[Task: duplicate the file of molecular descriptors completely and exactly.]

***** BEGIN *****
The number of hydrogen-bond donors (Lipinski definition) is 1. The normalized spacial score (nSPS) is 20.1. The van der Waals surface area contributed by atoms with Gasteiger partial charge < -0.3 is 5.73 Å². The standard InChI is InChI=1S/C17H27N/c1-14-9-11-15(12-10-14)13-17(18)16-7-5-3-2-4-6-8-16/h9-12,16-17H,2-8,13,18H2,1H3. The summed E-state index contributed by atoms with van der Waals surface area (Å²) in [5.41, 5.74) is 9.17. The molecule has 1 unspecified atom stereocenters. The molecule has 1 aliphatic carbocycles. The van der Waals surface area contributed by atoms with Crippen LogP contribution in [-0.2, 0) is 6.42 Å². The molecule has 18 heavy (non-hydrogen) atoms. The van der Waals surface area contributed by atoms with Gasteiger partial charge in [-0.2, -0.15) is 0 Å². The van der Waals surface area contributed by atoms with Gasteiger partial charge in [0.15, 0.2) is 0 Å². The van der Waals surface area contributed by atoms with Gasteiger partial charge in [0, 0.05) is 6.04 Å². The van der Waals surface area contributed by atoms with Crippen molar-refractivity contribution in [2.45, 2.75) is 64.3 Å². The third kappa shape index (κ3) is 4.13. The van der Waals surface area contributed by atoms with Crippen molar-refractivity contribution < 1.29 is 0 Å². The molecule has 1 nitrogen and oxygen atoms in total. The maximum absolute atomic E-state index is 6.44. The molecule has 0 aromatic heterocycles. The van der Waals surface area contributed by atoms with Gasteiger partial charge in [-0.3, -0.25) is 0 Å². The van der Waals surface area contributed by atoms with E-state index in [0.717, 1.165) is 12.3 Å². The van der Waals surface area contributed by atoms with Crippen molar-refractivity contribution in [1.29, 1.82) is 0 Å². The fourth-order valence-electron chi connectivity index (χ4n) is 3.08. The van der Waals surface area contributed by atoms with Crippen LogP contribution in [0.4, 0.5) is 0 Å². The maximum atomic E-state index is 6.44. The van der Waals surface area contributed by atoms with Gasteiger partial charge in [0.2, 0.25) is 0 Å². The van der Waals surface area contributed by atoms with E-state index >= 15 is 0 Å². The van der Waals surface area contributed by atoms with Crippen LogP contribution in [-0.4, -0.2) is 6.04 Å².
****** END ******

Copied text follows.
The number of hydrogen-bond donors (Lipinski definition) is 1. The normalized spacial score (nSPS) is 20.1. The van der Waals surface area contributed by atoms with Gasteiger partial charge < -0.3 is 5.73 Å². The standard InChI is InChI=1S/C17H27N/c1-14-9-11-15(12-10-14)13-17(18)16-7-5-3-2-4-6-8-16/h9-12,16-17H,2-8,13,18H2,1H3. The summed E-state index contributed by atoms with van der Waals surface area (Å²) in [5.41, 5.74) is 9.17. The molecule has 1 unspecified atom stereocenters. The molecule has 1 aliphatic carbocycles. The van der Waals surface area contributed by atoms with Crippen LogP contribution in [-0.2, 0) is 6.42 Å². The molecule has 18 heavy (non-hydrogen) atoms. The van der Waals surface area contributed by atoms with Gasteiger partial charge in [-0.2, -0.15) is 0 Å². The van der Waals surface area contributed by atoms with Gasteiger partial charge in [0.15, 0.2) is 0 Å². The van der Waals surface area contributed by atoms with Gasteiger partial charge in [0, 0.05) is 6.04 Å². The van der Waals surface area contributed by atoms with Crippen molar-refractivity contribution in [2.45, 2.75) is 64.3 Å². The third kappa shape index (κ3) is 4.13. The van der Waals surface area contributed by atoms with Crippen molar-refractivity contribution < 1.29 is 0 Å². The molecule has 1 nitrogen and oxygen atoms in total. The maximum absolute atomic E-state index is 6.44. The molecule has 0 aromatic heterocycles. The van der Waals surface area contributed by atoms with Gasteiger partial charge in [-0.3, -0.25) is 0 Å². The van der Waals surface area contributed by atoms with E-state index in [0.717, 1.165) is 12.3 Å². The van der Waals surface area contributed by atoms with Crippen molar-refractivity contribution in [1.29, 1.82) is 0 Å². The fourth-order valence-electron chi connectivity index (χ4n) is 3.08. The van der Waals surface area contributed by atoms with Crippen LogP contribution in [0.4, 0.5) is 0 Å². The maximum atomic E-state index is 6.44. The van der Waals surface area contributed by atoms with Gasteiger partial charge in [0.2, 0.25) is 0 Å². The van der Waals surface area contributed by atoms with E-state index >= 15 is 0 Å². The van der Waals surface area contributed by atoms with Crippen LogP contribution in [-0.4, -0.2) is 6.04 Å².